Every mother knows what it’s like to look at another mother, compare herself internally, and come up wanting. Every woman has at least one friend who always has a clean house, never yells at her son, and always looks immaculate. That reality is just not the same for everyone, though. When I fall into the trap of comparing myself with other mothers, I go back to my political science training. Sound odd? It actually makes perfect sense!
Game theory is a kind of analysis used by social scientists and economists to predict outcomes. Behavior is a key component of game theory analysis, as are preferences. Each person is a composition of all her preferences. One unbreakable law of game theory states that it is impossible to make interpersonal comparisons of utility. What does that mean in plain English? Each person values different things and at different levels. An example should further illuminate this idea.
“Jane” places a great deal of value on having a clean house, clean children, and clean clothes. Naturally, she will direct her efforts to this end. “Nicole” greatly values creative expression (both hers and her children’s), her home-based business, and prioritizing housework behind just about everything else in her life. Would it make any sense for Nicole to compare herself with Jane? She might look at Jane’s orderly and clean existence and have a pang of envy, but is she willing to change her preferences and values in order to achieve Jane’s ends? Likely not. Jane, on the other hand, may be slightly in awe of the never-ending output of Nicole’s painting, sculpting, Lego-ing sons, but may not be willing to endure what such creativity does to her house, given the fact that she values cleanliness. Although each woman may, at times, feel that she is doing something wrong, if she hearkens back to who she is and what she values, she should realize that there really is no comparison to be made.
Some women insist that their children clean their rooms before they leave the house or do anything else. These women likely set that example for their children. Some women are always willing to drop their own housework in order to play with or read to their children – or themselves! Neither of these women is “right.” Rather, each is living her life according to her own unique preference orderings. There is no universal set of rankings which can be enforced on all women, because women – and their families - are all so different.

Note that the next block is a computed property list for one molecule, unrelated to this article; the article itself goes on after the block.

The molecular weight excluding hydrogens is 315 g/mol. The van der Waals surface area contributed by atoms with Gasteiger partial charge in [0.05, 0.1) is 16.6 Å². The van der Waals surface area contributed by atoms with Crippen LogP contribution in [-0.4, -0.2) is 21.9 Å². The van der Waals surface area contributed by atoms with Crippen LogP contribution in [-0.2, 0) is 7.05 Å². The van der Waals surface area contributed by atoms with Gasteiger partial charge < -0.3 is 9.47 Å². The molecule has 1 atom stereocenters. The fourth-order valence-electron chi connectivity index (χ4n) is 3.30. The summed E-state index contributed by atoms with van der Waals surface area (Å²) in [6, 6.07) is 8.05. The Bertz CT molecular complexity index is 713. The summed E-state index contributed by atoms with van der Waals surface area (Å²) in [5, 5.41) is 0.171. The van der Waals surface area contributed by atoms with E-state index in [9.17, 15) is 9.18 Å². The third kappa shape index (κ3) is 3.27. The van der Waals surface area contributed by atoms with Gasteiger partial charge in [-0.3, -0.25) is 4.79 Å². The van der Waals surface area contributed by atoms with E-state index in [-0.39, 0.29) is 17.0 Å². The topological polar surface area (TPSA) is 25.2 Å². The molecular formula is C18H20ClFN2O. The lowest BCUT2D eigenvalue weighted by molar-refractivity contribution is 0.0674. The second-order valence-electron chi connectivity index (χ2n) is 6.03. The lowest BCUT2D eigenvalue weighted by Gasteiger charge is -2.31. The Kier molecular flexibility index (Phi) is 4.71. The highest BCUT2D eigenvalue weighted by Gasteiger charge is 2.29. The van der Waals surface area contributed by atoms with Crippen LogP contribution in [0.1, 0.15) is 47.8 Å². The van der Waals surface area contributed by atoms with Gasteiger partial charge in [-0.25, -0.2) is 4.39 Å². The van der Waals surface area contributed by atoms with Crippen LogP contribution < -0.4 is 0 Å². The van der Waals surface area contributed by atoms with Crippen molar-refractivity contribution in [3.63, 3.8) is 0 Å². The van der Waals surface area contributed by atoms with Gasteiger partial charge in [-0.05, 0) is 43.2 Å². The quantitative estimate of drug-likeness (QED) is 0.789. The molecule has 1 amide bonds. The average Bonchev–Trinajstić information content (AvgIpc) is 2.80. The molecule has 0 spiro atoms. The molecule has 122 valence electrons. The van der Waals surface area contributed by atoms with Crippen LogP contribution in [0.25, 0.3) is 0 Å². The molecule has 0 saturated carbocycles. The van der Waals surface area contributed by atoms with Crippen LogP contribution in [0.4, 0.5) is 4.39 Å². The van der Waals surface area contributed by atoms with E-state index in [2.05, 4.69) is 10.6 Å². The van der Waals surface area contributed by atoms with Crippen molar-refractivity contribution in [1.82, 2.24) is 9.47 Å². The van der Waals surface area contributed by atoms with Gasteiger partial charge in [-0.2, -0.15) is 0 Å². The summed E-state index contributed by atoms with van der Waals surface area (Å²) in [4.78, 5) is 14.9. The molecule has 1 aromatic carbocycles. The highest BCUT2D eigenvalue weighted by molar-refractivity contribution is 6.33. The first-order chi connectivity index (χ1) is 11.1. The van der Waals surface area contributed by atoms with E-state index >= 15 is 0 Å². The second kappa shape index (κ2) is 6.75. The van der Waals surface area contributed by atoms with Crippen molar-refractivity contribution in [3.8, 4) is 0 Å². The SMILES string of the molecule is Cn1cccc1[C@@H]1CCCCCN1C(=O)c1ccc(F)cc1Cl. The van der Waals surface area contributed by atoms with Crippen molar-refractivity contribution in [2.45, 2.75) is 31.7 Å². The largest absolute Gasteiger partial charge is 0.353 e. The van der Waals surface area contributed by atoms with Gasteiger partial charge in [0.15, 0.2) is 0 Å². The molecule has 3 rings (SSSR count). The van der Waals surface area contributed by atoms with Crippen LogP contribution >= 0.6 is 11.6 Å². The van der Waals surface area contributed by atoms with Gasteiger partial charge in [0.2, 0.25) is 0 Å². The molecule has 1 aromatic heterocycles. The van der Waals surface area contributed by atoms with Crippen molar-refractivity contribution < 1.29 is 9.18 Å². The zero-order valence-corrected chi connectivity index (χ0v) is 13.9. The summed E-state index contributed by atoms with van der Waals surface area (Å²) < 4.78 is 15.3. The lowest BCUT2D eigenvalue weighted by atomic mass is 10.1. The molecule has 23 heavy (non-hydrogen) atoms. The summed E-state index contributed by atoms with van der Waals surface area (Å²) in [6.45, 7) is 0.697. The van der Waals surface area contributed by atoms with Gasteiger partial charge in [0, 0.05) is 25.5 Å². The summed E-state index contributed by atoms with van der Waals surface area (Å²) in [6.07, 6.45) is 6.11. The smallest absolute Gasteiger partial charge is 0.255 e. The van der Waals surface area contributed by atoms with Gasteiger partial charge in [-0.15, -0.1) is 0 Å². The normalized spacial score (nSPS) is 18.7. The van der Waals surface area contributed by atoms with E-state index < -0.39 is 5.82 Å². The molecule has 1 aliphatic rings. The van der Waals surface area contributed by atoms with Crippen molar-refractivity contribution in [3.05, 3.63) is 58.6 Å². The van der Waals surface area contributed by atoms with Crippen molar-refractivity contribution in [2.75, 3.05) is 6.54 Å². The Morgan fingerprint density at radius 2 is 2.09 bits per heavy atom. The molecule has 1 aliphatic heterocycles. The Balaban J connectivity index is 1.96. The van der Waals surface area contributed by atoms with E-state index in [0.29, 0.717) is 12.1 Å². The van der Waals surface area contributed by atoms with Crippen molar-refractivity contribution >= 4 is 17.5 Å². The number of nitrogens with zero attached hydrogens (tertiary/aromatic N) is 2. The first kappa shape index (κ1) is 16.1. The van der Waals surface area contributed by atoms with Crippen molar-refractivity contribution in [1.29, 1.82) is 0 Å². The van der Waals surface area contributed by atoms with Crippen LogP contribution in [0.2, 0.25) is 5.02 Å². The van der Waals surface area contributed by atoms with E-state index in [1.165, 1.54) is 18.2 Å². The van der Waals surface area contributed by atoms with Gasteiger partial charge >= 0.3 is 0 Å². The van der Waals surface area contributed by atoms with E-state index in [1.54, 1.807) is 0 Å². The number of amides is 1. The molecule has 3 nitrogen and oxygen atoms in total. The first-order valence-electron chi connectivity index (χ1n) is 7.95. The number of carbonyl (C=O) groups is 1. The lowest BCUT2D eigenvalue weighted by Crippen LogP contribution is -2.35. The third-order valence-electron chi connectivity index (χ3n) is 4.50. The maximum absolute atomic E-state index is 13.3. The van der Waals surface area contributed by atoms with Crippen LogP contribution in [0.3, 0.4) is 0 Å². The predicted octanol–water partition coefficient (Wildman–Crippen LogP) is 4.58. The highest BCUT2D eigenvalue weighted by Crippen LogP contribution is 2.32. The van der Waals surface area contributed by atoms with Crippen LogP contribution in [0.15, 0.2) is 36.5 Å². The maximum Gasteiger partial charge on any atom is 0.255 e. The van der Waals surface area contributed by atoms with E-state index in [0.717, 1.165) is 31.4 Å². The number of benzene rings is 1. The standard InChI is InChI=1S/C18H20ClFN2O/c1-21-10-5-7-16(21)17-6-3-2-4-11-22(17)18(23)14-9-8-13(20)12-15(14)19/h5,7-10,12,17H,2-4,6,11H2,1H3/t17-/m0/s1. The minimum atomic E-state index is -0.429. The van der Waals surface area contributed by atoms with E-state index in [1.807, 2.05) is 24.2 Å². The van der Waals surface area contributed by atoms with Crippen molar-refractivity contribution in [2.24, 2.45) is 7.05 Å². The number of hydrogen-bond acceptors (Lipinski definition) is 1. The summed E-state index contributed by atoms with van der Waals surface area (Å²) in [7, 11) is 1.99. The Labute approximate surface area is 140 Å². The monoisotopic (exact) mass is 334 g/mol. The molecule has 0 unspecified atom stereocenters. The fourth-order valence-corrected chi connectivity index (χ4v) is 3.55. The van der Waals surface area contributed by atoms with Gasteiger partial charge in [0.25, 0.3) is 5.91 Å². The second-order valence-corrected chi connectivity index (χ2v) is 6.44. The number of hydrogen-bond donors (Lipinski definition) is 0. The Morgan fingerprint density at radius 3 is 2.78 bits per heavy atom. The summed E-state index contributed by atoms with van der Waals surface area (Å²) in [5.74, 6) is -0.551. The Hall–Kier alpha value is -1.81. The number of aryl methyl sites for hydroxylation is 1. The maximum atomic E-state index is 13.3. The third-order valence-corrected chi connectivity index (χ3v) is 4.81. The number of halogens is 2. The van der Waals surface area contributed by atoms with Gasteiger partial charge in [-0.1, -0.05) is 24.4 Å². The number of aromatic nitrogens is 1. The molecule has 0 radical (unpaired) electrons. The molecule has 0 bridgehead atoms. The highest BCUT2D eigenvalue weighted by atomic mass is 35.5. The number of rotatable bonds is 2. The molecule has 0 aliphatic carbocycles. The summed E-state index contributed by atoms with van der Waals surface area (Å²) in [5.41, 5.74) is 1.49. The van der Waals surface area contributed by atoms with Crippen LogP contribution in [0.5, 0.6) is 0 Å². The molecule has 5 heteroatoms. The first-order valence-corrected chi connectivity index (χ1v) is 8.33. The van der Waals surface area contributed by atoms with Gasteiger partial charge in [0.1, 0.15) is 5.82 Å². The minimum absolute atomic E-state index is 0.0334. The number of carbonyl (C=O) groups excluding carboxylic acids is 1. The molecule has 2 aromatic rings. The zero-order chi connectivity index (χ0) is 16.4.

Comparing oneself can be a useful exercise if one is not living according to her own preferences – if she is not running her house, her family, or herself according to what brings her the most utility (think happiness). In that case, it makes sense to look around and see what else is out there. If, on the other hand, a woman knows what she values and has some idea of how that translates into running her household, then comparisons become completely meaningless. So Jane has a clean house? Nicole is not willing to put the brakes on her kids’ creativity in any way, negating the possibility of having the kind of house Jane does. So Nicole’s children are artistically prolific? Jane is not willing to have her children grow up in mess and chaos for the sake of their art. She believes that an orderly house leads to an orderly mind. Neither woman is right, and both are right!
Game theory is a fascinating study in its own right, but it’s amazing how many of its principles are both derived from and can enlighten real life. Considering the question of comparisons scientifically can be an incredibly useful way to banish them from your thoughts forever!